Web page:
GG: I can tell you that under the Dodd-Frank [law] that we have to complete it 90 days from enactment or 78 days from now and we plan to do that.
FM: For years there have been attempts to clearly define your authority over retail forex. Does the law accomplish that?
GG: The [law] also includes in section 742 provisions with regard to retail commodity transactions including foreign exchange and in those provisions it provides that the federal regulatory authorities whether they be the banking regulators or the market regulators, like the SEC and CFTC, within a year of [enactment] shall prescribe rules and regulations that are necessary. We are a little ahead because we had already proposed a rule in January so we have 90 days to finish it; the other Federal regulators get a whole year because they haven’t yet proposed anything. All of the Federal regulatory agencies will be issuing retail foreign exchange rules. That is appropriate because in some instances these contracts are being done by banks, in some instances broker dealers, credit unions, sometimes futures commission merchants or retail foreign exchange dealers so I am pleased the bill included language that these various Federal agencies all would do rules to protect the public.
FM: Does this threaten the principle that the CFTC has exclusive jurisdiction of all commodity futures?
GG: Well, foreign exchange transactions were treated differently in the 1974 act due to the Treasury amendment, so this has been true for 36 years. The Dodd-Frank [law] provides a very strong approach that if you are going to do retail foreign exchange it has to be subject to rules and regulations proscribed by the appropriate federal regulatory agency: for banks, for broker dealers, for futures commission merchants and so forth. This is the first time there is an actual Congressional mandate that there has to be rules and regulation and it is very specific. We have already been in discussion with the banking agencies and the SEC on this in the last 12 days.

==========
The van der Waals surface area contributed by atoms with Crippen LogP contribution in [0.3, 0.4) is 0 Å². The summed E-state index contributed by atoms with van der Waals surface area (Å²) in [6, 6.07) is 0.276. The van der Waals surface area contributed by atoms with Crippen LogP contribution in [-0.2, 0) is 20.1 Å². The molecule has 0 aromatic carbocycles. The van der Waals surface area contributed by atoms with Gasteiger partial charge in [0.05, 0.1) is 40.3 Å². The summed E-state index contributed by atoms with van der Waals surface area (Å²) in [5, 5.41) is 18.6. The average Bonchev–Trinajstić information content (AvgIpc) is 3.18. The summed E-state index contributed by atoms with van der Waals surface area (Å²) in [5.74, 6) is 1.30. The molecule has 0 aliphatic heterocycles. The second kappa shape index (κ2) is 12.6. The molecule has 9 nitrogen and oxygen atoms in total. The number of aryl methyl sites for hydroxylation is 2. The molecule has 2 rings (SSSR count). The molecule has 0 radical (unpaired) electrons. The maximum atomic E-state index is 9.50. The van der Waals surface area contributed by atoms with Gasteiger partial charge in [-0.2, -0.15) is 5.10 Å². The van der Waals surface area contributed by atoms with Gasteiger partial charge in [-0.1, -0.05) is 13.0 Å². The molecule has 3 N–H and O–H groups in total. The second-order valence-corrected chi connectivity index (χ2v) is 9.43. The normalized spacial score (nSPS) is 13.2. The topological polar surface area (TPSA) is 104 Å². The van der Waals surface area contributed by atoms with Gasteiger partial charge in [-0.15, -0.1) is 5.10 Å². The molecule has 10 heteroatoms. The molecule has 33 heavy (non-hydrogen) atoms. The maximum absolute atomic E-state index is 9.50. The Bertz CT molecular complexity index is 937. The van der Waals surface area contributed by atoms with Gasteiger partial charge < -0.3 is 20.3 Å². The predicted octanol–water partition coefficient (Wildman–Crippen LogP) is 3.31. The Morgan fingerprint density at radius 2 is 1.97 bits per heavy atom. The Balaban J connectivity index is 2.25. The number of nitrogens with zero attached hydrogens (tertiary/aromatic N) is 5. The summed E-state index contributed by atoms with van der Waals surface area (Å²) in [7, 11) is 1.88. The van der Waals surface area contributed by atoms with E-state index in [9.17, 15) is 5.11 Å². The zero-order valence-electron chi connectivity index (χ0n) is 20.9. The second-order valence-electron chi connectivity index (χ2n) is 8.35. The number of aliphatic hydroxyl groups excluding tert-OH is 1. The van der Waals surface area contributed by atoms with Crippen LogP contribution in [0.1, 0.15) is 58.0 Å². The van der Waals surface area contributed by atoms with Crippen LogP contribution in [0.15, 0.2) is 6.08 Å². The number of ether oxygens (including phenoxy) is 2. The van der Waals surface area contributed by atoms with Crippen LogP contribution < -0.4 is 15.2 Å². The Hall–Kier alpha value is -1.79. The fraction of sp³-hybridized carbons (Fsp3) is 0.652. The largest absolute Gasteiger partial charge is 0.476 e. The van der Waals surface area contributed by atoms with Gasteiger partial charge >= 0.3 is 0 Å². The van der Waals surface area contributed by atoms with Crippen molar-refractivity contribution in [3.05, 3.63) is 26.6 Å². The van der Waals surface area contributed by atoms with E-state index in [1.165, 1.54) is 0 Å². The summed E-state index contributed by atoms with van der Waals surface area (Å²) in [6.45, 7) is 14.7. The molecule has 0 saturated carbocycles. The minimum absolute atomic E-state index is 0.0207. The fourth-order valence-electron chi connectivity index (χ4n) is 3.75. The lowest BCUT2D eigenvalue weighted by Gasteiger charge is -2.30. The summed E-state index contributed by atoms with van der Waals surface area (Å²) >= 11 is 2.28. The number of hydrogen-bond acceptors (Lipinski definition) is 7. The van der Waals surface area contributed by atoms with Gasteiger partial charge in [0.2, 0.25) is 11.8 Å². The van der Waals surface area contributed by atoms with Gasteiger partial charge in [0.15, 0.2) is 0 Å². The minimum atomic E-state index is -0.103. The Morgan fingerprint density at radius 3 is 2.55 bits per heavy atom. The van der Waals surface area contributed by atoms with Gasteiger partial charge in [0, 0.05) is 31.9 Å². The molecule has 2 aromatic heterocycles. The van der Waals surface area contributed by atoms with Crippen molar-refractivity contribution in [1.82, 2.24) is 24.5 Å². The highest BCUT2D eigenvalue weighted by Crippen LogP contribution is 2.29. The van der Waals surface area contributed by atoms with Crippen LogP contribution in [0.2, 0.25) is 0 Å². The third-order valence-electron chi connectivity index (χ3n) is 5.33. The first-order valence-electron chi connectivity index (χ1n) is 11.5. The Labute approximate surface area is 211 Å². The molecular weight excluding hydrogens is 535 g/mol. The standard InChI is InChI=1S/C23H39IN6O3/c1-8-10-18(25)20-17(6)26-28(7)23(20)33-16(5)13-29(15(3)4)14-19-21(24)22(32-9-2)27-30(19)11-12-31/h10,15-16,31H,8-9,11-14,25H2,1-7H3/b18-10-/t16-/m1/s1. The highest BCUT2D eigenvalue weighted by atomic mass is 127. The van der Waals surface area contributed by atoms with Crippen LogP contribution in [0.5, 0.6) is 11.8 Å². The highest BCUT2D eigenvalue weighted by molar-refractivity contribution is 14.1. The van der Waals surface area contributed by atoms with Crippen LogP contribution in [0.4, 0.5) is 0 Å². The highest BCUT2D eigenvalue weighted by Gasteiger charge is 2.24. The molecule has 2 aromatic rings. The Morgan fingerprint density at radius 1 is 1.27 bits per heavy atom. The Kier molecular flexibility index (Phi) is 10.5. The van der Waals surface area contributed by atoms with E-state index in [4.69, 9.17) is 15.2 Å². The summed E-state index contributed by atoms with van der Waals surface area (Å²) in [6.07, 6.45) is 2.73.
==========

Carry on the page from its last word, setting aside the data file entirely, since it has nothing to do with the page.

FM: Is there an attempt to normalize rules to avoid widely varied margin requirements as currently are proposed?
GG: There is an attempt to be as consistent as we all can be. That is all I can say at this time because we have to finalize our rule and they have to start upon their rulemaking.
FM: The CFTC recently proposed rulemaking to gather an account ownership and control report (OCR) on all accounts active in the United States. Why is this necessary?
GG: It is very necessary so that we can look across accounts regardless of where they are trading. We have an open comment period and it would be terrific for people to send in comments on it. The goal of such a rule is that we have account numbers and know exactly who is trading in the markets in a very accessible way. It is similar but not identical to what the SEC has put forward. We will do something similar to address swaps.
This will facilitate what our staff does. We get all the trading positions and all of the open positions of the markets we oversee every day but currently when that information comes in we have a trading number or trading ID but we don’t have the account owner behind it. This rule, and we are waiting for public comments, will facilitate what our staff does and it will allow them not to have to do the next phone call, the next follow-up to find out who’s account this is. It is part of an ongoing effort to makes things more efficient for our enforcement and surveillance people.